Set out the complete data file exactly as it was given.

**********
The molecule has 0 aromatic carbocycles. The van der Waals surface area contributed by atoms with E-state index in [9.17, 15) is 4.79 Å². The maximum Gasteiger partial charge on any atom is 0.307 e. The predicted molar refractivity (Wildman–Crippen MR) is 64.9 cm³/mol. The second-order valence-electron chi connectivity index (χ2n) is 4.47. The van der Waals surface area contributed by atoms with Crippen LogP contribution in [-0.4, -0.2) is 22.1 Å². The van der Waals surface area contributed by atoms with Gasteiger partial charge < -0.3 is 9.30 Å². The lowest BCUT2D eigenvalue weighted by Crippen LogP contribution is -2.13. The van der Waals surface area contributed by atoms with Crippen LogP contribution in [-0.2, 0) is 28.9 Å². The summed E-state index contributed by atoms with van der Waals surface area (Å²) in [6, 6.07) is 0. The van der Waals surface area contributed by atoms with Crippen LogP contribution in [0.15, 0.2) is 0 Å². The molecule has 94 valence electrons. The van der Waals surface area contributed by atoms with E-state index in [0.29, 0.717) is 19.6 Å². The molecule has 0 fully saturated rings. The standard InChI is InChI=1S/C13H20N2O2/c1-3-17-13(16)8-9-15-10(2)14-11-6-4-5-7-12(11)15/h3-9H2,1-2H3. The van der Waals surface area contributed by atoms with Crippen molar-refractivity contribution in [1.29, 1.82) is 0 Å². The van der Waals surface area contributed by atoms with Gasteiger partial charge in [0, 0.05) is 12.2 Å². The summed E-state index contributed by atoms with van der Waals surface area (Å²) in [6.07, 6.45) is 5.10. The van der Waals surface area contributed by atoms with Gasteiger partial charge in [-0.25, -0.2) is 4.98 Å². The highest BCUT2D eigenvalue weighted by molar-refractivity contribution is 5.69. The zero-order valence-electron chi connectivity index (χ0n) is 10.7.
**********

The molecule has 0 aromatic carbocycles. The van der Waals surface area contributed by atoms with E-state index in [9.17, 15) is 4.79 Å². The maximum Gasteiger partial charge on any atom is 0.307 e. The predicted molar refractivity (Wildman–Crippen MR) is 64.9 cm³/mol. The second-order valence-electron chi connectivity index (χ2n) is 4.47. The van der Waals surface area contributed by atoms with Crippen LogP contribution in [-0.4, -0.2) is 22.1 Å². The van der Waals surface area contributed by atoms with Gasteiger partial charge < -0.3 is 9.30 Å². The lowest BCUT2D eigenvalue weighted by Crippen LogP contribution is -2.13. The van der Waals surface area contributed by atoms with Crippen LogP contribution in [-0.2, 0) is 28.9 Å². The summed E-state index contributed by atoms with van der Waals surface area (Å²) in [6, 6.07) is 0. The van der Waals surface area contributed by atoms with Crippen LogP contribution in [0.15, 0.2) is 0 Å². The molecule has 94 valence electrons. The van der Waals surface area contributed by atoms with E-state index in [0.29, 0.717) is 19.6 Å². The molecule has 0 fully saturated rings. The standard InChI is InChI=1S/C13H20N2O2/c1-3-17-13(16)8-9-15-10(2)14-11-6-4-5-7-12(11)15/h3-9H2,1-2H3. The van der Waals surface area contributed by atoms with Crippen molar-refractivity contribution in [1.29, 1.82) is 0 Å². The van der Waals surface area contributed by atoms with Gasteiger partial charge in [0, 0.05) is 12.2 Å². The summed E-state index contributed by atoms with van der Waals surface area (Å²) in [6.07, 6.45) is 5.10. The van der Waals surface area contributed by atoms with Gasteiger partial charge in [-0.25, -0.2) is 4.98 Å². The highest BCUT2D eigenvalue weighted by molar-refractivity contribution is 5.69. The zero-order valence-electron chi connectivity index (χ0n) is 10.7.